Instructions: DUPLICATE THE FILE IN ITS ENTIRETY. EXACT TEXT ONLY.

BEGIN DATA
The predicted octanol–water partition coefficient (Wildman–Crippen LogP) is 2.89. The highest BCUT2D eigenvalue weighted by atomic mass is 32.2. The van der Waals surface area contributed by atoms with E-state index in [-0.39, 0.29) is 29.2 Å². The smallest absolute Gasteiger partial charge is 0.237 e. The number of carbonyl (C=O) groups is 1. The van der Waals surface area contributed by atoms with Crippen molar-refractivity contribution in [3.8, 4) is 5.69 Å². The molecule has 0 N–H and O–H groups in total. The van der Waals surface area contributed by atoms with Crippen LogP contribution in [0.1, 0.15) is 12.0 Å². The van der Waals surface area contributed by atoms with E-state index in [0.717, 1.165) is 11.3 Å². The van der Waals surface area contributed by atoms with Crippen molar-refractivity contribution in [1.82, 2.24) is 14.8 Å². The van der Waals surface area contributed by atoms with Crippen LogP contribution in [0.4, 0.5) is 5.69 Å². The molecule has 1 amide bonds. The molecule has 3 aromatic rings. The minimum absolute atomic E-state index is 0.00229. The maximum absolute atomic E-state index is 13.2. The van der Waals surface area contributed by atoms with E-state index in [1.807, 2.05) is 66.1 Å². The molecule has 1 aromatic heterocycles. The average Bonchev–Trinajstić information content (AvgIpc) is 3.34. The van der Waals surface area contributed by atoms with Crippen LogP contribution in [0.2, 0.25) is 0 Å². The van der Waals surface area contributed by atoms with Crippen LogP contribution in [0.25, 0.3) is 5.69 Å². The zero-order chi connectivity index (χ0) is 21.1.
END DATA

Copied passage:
The predicted octanol–water partition coefficient (Wildman–Crippen LogP) is 2.89. The highest BCUT2D eigenvalue weighted by atomic mass is 32.2. The van der Waals surface area contributed by atoms with E-state index in [-0.39, 0.29) is 29.2 Å². The smallest absolute Gasteiger partial charge is 0.237 e. The number of carbonyl (C=O) groups is 1. The van der Waals surface area contributed by atoms with Crippen molar-refractivity contribution in [3.8, 4) is 5.69 Å². The molecule has 0 N–H and O–H groups in total. The van der Waals surface area contributed by atoms with Crippen LogP contribution in [0.1, 0.15) is 12.0 Å². The van der Waals surface area contributed by atoms with E-state index in [0.717, 1.165) is 11.3 Å². The van der Waals surface area contributed by atoms with Crippen molar-refractivity contribution in [1.82, 2.24) is 14.8 Å². The van der Waals surface area contributed by atoms with Crippen LogP contribution in [0.4, 0.5) is 5.69 Å². The molecule has 1 amide bonds. The molecule has 3 aromatic rings. The minimum absolute atomic E-state index is 0.00229. The maximum absolute atomic E-state index is 13.2. The van der Waals surface area contributed by atoms with E-state index in [1.807, 2.05) is 66.1 Å². The molecule has 1 aromatic heterocycles. The average Bonchev–Trinajstić information content (AvgIpc) is 3.34. The van der Waals surface area contributed by atoms with Crippen LogP contribution in [0.2, 0.25) is 0 Å². The van der Waals surface area contributed by atoms with Crippen LogP contribution in [0.25, 0.3) is 5.69 Å². The zero-order chi connectivity index (χ0) is 21.1.